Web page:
Disillusionment with the Kim Jong Un regime is growing amongst North Korea' so-called market generation, comprised of young adults in their 20s and 30s.
"Young people are commonly referring to Kim Jong Un with the pronoun 'him,' indicating a lack of respect," a source in Ryanggang Province recently told Daily NK.
Previously, residents invariably referred to leaders Kim Il Sung and Kim Jong Il as the 'Suryong' and the 'General' in daily conversation. While most residents refer to Kim Jong Un as the 'Marshal' in public, this is primarily to avoid punishment.
While many appear to be loyal followers on the outside, the process of deification of the leader has not widely succeeded. All citizens of North Korea must attend mandatory idolization education, but the market generation, who are now able to compare the regime's claims with external information obtained through the market, have begun referring to the Supreme Leader with disrespectful titles.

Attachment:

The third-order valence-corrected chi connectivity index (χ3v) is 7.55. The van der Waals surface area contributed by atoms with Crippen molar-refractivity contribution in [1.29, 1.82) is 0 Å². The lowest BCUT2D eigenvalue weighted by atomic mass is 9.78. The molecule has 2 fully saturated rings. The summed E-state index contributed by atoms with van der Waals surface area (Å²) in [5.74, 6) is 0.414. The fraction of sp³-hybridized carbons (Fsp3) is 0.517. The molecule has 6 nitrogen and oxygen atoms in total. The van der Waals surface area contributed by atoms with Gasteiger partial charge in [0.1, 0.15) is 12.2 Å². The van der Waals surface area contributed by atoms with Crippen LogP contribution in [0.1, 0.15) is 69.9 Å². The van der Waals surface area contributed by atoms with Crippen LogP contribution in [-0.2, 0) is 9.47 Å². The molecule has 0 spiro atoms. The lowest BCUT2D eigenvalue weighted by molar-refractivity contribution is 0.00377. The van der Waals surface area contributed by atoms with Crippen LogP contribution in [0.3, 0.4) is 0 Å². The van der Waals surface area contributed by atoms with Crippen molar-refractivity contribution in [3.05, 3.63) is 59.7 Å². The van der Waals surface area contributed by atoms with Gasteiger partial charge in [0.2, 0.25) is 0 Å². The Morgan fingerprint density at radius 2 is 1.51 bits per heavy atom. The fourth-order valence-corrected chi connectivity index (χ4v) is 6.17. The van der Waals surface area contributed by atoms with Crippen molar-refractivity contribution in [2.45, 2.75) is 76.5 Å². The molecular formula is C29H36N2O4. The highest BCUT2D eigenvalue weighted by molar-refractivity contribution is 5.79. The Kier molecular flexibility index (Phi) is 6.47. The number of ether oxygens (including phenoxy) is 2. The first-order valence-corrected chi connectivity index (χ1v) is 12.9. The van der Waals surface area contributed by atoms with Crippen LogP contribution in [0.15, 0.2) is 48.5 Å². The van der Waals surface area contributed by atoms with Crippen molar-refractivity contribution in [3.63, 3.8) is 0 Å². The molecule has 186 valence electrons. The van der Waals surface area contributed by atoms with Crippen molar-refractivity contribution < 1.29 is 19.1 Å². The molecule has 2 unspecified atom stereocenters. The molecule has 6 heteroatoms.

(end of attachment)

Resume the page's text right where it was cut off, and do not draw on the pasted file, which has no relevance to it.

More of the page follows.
In fact, there is no officially mandated title to refer to Kim Jong Un. The North Korean media including the Rodong Sinmun have been confusing residents by using various terms including 'the Supreme Authority,' 'Marshal,' and 'Comrade (dongji),' when referring to Kim Jong Un, while younger residents are habitually using the pronouns 'he' or 'him.'
According to the source, a common claim among North Korean youths is, "He (Kim Jong Un)' will not provide anything for us, so we need to rely on ourselves to make a living." Meanwhile, the regime has ramped up idolization efforts for Kim Jong Un, but in contrast to former leaders, his authority has not been firmly implanted in the minds of the population.